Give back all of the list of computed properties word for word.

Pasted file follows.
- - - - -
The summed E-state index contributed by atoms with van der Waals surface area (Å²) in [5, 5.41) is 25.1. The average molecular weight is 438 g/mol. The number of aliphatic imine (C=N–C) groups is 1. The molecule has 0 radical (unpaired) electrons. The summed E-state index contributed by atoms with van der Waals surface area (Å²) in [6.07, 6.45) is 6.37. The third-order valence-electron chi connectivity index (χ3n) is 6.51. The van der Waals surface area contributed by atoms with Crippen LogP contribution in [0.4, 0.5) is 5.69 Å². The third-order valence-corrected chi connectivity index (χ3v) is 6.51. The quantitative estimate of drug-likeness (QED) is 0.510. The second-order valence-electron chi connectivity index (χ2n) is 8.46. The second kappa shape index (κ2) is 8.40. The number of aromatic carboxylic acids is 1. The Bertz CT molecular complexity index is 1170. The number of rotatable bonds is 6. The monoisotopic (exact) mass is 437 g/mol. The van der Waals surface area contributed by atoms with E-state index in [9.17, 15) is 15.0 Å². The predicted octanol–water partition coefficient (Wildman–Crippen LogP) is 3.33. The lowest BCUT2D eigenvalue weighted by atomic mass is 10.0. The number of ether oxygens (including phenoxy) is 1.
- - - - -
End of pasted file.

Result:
The summed E-state index contributed by atoms with van der Waals surface area (Å²) in [5, 5.41) is 25.1. The average molecular weight is 438 g/mol. The number of aliphatic imine (C=N–C) groups is 1. The molecule has 0 radical (unpaired) electrons. The summed E-state index contributed by atoms with van der Waals surface area (Å²) in [6.07, 6.45) is 6.37. The third-order valence-electron chi connectivity index (χ3n) is 6.51. The van der Waals surface area contributed by atoms with Crippen LogP contribution in [0.4, 0.5) is 5.69 Å². The third-order valence-corrected chi connectivity index (χ3v) is 6.51. The quantitative estimate of drug-likeness (QED) is 0.510. The second-order valence-electron chi connectivity index (χ2n) is 8.46. The second kappa shape index (κ2) is 8.40. The number of aromatic carboxylic acids is 1. The Bertz CT molecular complexity index is 1170. The number of rotatable bonds is 6. The monoisotopic (exact) mass is 437 g/mol. The van der Waals surface area contributed by atoms with E-state index in [9.17, 15) is 15.0 Å². The predicted octanol–water partition coefficient (Wildman–Crippen LogP) is 3.33. The lowest BCUT2D eigenvalue weighted by atomic mass is 10.0. The number of ether oxygens (including phenoxy) is 1.